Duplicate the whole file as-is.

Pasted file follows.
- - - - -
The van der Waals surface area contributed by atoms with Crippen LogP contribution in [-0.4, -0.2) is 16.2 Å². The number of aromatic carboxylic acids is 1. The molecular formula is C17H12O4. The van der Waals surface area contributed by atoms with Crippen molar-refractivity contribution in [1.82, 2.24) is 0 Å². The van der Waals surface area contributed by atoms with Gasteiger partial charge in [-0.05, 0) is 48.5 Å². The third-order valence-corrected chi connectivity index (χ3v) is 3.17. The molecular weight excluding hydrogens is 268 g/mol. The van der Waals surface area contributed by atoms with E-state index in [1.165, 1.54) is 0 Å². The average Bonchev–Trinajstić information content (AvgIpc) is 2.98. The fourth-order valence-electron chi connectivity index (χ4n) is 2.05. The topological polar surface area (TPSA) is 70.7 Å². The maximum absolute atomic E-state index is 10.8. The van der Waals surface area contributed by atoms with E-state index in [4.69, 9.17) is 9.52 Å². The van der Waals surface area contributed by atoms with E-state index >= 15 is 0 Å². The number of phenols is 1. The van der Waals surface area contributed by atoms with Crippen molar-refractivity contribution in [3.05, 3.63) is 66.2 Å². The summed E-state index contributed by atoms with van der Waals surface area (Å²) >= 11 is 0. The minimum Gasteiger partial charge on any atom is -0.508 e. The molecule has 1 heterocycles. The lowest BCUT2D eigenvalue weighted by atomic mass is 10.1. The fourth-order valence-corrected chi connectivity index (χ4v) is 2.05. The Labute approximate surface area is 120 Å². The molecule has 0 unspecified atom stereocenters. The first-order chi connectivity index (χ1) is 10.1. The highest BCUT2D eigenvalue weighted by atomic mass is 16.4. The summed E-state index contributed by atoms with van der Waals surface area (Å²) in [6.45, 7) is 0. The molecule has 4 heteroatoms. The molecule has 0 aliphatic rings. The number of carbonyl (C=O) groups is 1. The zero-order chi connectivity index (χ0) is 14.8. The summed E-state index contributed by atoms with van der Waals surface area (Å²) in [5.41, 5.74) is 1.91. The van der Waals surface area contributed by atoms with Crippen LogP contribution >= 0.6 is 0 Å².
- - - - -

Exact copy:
The van der Waals surface area contributed by atoms with Crippen LogP contribution in [-0.4, -0.2) is 16.2 Å². The number of aromatic carboxylic acids is 1. The molecular formula is C17H12O4. The van der Waals surface area contributed by atoms with Crippen molar-refractivity contribution in [1.82, 2.24) is 0 Å². The van der Waals surface area contributed by atoms with Gasteiger partial charge in [-0.05, 0) is 48.5 Å². The third-order valence-corrected chi connectivity index (χ3v) is 3.17. The molecular weight excluding hydrogens is 268 g/mol. The van der Waals surface area contributed by atoms with E-state index in [1.165, 1.54) is 0 Å². The average Bonchev–Trinajstić information content (AvgIpc) is 2.98. The fourth-order valence-electron chi connectivity index (χ4n) is 2.05. The topological polar surface area (TPSA) is 70.7 Å². The maximum absolute atomic E-state index is 10.8. The van der Waals surface area contributed by atoms with E-state index in [4.69, 9.17) is 9.52 Å². The van der Waals surface area contributed by atoms with E-state index >= 15 is 0 Å². The number of phenols is 1. The van der Waals surface area contributed by atoms with Crippen molar-refractivity contribution in [3.05, 3.63) is 66.2 Å². The summed E-state index contributed by atoms with van der Waals surface area (Å²) >= 11 is 0. The minimum Gasteiger partial charge on any atom is -0.508 e. The molecule has 1 heterocycles. The lowest BCUT2D eigenvalue weighted by atomic mass is 10.1. The fourth-order valence-corrected chi connectivity index (χ4v) is 2.05. The Labute approximate surface area is 120 Å². The molecule has 0 unspecified atom stereocenters. The first-order chi connectivity index (χ1) is 10.1. The highest BCUT2D eigenvalue weighted by atomic mass is 16.4. The summed E-state index contributed by atoms with van der Waals surface area (Å²) in [6.45, 7) is 0. The molecule has 4 heteroatoms. The molecule has 0 aliphatic rings. The number of carbonyl (C=O) groups is 1. The zero-order chi connectivity index (χ0) is 14.8. The summed E-state index contributed by atoms with van der Waals surface area (Å²) in [5.41, 5.74) is 1.91. The van der Waals surface area contributed by atoms with Crippen LogP contribution >= 0.6 is 0 Å².